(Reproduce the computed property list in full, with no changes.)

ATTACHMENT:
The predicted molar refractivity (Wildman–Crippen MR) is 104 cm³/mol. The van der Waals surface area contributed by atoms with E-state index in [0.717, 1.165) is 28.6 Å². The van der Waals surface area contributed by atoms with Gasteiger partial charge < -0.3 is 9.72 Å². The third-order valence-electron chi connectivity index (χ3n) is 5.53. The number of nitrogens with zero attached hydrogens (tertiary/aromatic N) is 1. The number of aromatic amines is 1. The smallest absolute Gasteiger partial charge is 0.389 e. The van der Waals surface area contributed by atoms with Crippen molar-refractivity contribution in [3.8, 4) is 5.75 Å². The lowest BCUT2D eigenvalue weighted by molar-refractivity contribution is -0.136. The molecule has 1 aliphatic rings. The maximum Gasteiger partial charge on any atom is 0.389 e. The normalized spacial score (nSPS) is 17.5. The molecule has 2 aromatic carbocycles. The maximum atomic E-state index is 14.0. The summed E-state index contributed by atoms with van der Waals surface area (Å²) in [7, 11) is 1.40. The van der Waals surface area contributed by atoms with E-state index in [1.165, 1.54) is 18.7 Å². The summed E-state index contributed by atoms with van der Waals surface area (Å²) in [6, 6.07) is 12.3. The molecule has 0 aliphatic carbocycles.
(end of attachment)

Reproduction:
The predicted molar refractivity (Wildman–Crippen MR) is 104 cm³/mol. The van der Waals surface area contributed by atoms with E-state index in [0.717, 1.165) is 28.6 Å². The van der Waals surface area contributed by atoms with Gasteiger partial charge < -0.3 is 9.72 Å². The third-order valence-electron chi connectivity index (χ3n) is 5.53. The number of nitrogens with zero attached hydrogens (tertiary/aromatic N) is 1. The number of aromatic amines is 1. The smallest absolute Gasteiger partial charge is 0.389 e. The van der Waals surface area contributed by atoms with Crippen molar-refractivity contribution in [3.8, 4) is 5.75 Å². The lowest BCUT2D eigenvalue weighted by molar-refractivity contribution is -0.136. The molecule has 1 aliphatic rings. The maximum Gasteiger partial charge on any atom is 0.389 e. The normalized spacial score (nSPS) is 17.5. The molecule has 2 aromatic carbocycles. The maximum atomic E-state index is 14.0. The summed E-state index contributed by atoms with van der Waals surface area (Å²) in [7, 11) is 1.40. The van der Waals surface area contributed by atoms with E-state index in [1.165, 1.54) is 18.7 Å². The summed E-state index contributed by atoms with van der Waals surface area (Å²) in [6, 6.07) is 12.3. The molecule has 0 aliphatic carbocycles.